OIA Blogs: Who are Pacific Islanders?

OIA Blogs photo

(November 30, 2021) - The Office of Management and Budget’s Directive 15 on race and ethnic standards for federal statistics and administrative reporting defines Pacific Islanders as persons having origins in any of the original peoples of the Pacific Islands.

Since first “discovering” the Pacific Ocean, Western explorers have baptized it Oceania with three sub regions called Melanesia, Polynesia, and Micronesia. There are thousands of high volcanic islands, sandy coral atolls, and limestone outcroppings populated with Pacific Islanders who speak different languages and belong to different cultures.

Pacific Islands image

Image: Brittanica.com


Melanesia comprises the main entities of Fiji; New Caledonia, Papua New Guinea; the Solomon Islands, and Vanuatu.

Polynesia comprises American Samoa; the Cook Islands; French Polynesia, Niue, Pitcairn,

Rapa Nui, Samoa, Tonga, Tokelau, Tuvalu, and Wallis and Futuna. The Hawaiian Islands and New Zealand, anchor this region to the north and south, respectively, with Native Hawaiians and Maori as their indigenous populations. American Samoa is the only entity in Polynesia for which Interior’s Office of Insular Affairs (OIA) has responsibilities.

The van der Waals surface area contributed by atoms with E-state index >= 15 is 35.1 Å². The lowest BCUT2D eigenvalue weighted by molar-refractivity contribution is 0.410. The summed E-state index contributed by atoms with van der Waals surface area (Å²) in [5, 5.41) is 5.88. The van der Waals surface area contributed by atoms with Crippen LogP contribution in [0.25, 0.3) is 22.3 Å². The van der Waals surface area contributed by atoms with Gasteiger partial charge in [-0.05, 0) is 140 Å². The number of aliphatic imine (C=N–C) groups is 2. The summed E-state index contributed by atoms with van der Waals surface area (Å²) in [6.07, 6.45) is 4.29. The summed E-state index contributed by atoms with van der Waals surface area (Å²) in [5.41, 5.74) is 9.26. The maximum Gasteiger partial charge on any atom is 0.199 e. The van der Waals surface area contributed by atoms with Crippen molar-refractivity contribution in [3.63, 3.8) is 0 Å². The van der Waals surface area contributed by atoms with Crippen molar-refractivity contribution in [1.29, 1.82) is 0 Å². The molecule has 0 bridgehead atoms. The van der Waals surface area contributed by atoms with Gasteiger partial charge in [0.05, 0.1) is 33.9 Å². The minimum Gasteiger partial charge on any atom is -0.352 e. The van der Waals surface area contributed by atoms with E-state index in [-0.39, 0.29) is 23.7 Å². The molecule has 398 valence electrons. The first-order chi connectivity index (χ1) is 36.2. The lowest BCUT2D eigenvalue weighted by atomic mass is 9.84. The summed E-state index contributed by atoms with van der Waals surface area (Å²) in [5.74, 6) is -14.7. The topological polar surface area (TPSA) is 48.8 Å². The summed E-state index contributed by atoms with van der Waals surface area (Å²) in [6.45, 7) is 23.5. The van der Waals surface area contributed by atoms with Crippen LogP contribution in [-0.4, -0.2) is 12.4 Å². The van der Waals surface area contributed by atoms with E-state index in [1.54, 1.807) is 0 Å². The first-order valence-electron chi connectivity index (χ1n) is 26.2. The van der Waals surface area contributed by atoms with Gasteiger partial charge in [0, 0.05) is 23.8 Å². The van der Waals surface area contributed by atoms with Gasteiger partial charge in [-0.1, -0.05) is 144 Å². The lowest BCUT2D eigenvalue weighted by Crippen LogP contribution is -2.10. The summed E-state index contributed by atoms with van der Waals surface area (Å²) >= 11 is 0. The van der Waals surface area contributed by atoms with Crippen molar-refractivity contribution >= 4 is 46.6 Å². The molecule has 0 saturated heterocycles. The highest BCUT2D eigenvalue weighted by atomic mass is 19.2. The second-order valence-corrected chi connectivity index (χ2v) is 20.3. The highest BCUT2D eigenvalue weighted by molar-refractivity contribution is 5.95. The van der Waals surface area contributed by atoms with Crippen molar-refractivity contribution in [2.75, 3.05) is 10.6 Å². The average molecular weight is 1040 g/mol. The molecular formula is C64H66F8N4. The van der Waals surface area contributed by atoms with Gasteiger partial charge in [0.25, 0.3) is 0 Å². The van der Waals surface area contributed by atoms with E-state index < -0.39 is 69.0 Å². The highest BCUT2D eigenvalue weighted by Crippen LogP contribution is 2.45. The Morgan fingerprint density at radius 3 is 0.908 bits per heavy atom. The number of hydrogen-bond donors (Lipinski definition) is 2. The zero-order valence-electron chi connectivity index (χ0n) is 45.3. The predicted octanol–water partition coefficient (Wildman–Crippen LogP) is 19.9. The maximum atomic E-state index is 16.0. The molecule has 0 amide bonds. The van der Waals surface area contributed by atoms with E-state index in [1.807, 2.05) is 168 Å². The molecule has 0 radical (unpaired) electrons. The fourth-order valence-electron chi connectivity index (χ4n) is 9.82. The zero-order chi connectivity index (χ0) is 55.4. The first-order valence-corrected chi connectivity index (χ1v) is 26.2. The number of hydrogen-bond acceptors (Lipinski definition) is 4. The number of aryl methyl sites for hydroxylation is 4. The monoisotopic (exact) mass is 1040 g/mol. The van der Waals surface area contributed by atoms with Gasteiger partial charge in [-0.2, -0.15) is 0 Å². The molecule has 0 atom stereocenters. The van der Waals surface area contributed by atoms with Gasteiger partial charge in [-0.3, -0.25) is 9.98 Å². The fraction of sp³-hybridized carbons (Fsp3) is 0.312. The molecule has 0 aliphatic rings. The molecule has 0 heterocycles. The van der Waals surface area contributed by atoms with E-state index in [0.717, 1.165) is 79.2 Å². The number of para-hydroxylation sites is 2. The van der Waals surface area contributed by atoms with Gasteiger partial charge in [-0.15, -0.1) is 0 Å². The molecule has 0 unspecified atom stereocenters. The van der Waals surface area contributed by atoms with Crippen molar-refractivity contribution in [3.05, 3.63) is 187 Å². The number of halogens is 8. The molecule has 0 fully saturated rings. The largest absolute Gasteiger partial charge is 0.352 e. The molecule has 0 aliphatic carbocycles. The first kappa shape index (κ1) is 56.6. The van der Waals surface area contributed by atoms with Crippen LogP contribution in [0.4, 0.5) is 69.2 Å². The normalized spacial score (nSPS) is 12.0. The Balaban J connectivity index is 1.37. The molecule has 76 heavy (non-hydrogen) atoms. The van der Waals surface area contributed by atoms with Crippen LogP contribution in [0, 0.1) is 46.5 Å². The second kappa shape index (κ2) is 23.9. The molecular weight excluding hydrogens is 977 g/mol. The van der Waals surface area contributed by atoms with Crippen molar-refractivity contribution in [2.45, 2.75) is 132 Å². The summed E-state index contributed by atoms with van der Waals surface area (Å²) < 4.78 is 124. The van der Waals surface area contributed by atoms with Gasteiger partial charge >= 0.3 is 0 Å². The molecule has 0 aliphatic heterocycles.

Micronesia region photo

Image: Reddit.com

Micronesia, roughly the size of the continental United States, comprises Guam, Palau, the Northern Mariana Islands, the Marshall Islands, the Federated States of Micronesia, Nauru, and Kiribati. Indigenous populations in Guam and the Northern Mariana Islands are called Chamorro. Tinian, Peleliu, Chuuk, Yap, Pohnpei, Kwajalein, Enewetak, and Bikini are other islands in Micronesia of WWII or nuclear fame. Except for Nauru and Kiribati, OIA has responsibilities in the entire Micronesia region.

The 2010 Census counted 1.2 million Pacific Islanders all throughout the United States with half that number identifying as Native Hawaiian, alone and in combination. Samoan and Chamorro populations are the next largest groups. The 2020 Census update on Pacific Islander populations in the United States is pending.

by Tanya Harris Joshua, TAP Deputy Director in the Office of Insular Affairs, who has roots in Pohnpei, Micronesia. Any opinions expressed here-in are my own.